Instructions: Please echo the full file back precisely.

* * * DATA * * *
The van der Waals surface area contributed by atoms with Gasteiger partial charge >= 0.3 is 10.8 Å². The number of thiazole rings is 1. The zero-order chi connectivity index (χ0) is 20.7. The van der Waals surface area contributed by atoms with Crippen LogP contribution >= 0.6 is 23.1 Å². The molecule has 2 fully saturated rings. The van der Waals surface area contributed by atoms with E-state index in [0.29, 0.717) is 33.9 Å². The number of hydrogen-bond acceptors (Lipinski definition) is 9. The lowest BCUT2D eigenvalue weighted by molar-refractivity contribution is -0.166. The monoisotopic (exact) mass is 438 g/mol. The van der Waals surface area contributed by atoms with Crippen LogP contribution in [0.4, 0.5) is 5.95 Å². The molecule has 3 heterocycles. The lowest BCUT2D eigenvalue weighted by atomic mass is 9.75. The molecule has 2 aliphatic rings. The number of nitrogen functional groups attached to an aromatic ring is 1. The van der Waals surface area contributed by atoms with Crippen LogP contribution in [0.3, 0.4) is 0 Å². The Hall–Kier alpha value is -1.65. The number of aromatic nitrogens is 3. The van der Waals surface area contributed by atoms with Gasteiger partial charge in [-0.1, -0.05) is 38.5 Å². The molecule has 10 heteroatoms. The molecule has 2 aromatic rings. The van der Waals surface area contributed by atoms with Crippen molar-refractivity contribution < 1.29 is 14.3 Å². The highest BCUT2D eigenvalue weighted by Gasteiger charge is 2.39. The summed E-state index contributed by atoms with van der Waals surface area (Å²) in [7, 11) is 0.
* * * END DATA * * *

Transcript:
The van der Waals surface area contributed by atoms with Gasteiger partial charge >= 0.3 is 10.8 Å². The number of thiazole rings is 1. The zero-order chi connectivity index (χ0) is 20.7. The van der Waals surface area contributed by atoms with Crippen LogP contribution >= 0.6 is 23.1 Å². The molecule has 2 fully saturated rings. The van der Waals surface area contributed by atoms with E-state index in [0.29, 0.717) is 33.9 Å². The number of hydrogen-bond acceptors (Lipinski definition) is 9. The lowest BCUT2D eigenvalue weighted by molar-refractivity contribution is -0.166. The monoisotopic (exact) mass is 438 g/mol. The van der Waals surface area contributed by atoms with Crippen LogP contribution in [0.4, 0.5) is 5.95 Å². The molecule has 3 heterocycles. The lowest BCUT2D eigenvalue weighted by atomic mass is 9.75. The molecule has 2 aliphatic rings. The number of nitrogen functional groups attached to an aromatic ring is 1. The van der Waals surface area contributed by atoms with Crippen LogP contribution in [0.3, 0.4) is 0 Å². The Hall–Kier alpha value is -1.65. The number of aromatic nitrogens is 3. The van der Waals surface area contributed by atoms with Gasteiger partial charge in [-0.1, -0.05) is 38.5 Å². The molecule has 10 heteroatoms. The molecule has 2 aromatic rings. The van der Waals surface area contributed by atoms with Crippen molar-refractivity contribution < 1.29 is 14.3 Å². The highest BCUT2D eigenvalue weighted by Gasteiger charge is 2.39. The summed E-state index contributed by atoms with van der Waals surface area (Å²) in [7, 11) is 0.